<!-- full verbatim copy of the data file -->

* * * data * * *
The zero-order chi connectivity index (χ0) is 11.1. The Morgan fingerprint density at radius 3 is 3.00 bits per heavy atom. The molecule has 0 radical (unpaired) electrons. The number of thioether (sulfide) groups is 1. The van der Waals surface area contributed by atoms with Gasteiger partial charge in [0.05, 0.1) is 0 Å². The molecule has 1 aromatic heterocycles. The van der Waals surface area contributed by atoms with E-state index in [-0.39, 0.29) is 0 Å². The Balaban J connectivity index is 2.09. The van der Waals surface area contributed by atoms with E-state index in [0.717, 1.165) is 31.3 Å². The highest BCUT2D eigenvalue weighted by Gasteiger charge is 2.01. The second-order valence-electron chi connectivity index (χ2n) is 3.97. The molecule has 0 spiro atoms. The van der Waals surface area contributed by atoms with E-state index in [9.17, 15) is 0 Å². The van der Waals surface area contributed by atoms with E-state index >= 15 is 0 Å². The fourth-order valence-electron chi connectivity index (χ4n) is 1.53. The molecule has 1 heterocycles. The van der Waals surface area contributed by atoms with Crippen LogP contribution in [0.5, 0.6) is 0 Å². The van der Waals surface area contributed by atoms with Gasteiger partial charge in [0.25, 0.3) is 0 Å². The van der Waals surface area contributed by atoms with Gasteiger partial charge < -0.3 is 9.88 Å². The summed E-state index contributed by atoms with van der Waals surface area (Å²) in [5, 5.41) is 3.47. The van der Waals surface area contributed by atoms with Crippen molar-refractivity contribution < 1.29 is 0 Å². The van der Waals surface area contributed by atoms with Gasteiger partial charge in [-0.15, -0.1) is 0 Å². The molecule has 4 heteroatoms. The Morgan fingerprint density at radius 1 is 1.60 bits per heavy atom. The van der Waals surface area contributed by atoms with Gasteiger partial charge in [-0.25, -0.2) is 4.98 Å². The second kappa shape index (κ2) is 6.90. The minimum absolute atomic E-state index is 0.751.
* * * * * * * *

The zero-order chi connectivity index (χ0) is 11.1. The Morgan fingerprint density at radius 3 is 3.00 bits per heavy atom. The molecule has 0 radical (unpaired) electrons. The number of thioether (sulfide) groups is 1. The van der Waals surface area contributed by atoms with Gasteiger partial charge in [0.05, 0.1) is 0 Å². The molecule has 1 aromatic heterocycles. The van der Waals surface area contributed by atoms with E-state index in [-0.39, 0.29) is 0 Å². The Balaban J connectivity index is 2.09. The van der Waals surface area contributed by atoms with E-state index in [0.717, 1.165) is 31.3 Å². The highest BCUT2D eigenvalue weighted by Gasteiger charge is 2.01. The second-order valence-electron chi connectivity index (χ2n) is 3.97. The molecule has 0 spiro atoms. The van der Waals surface area contributed by atoms with E-state index in [9.17, 15) is 0 Å². The van der Waals surface area contributed by atoms with E-state index >= 15 is 0 Å². The fourth-order valence-electron chi connectivity index (χ4n) is 1.53. The molecule has 1 heterocycles. The van der Waals surface area contributed by atoms with Crippen LogP contribution in [0.5, 0.6) is 0 Å². The van der Waals surface area contributed by atoms with Gasteiger partial charge in [0.25, 0.3) is 0 Å². The van der Waals surface area contributed by atoms with Gasteiger partial charge < -0.3 is 9.88 Å². The summed E-state index contributed by atoms with van der Waals surface area (Å²) in [5, 5.41) is 3.47. The van der Waals surface area contributed by atoms with Crippen molar-refractivity contribution < 1.29 is 0 Å². The van der Waals surface area contributed by atoms with Gasteiger partial charge in [-0.15, -0.1) is 0 Å². The molecule has 4 heteroatoms. The Morgan fingerprint density at radius 1 is 1.60 bits per heavy atom. The van der Waals surface area contributed by atoms with Gasteiger partial charge in [-0.25, -0.2) is 4.98 Å². The second kappa shape index (κ2) is 6.90. The minimum absolute atomic E-state index is 0.751.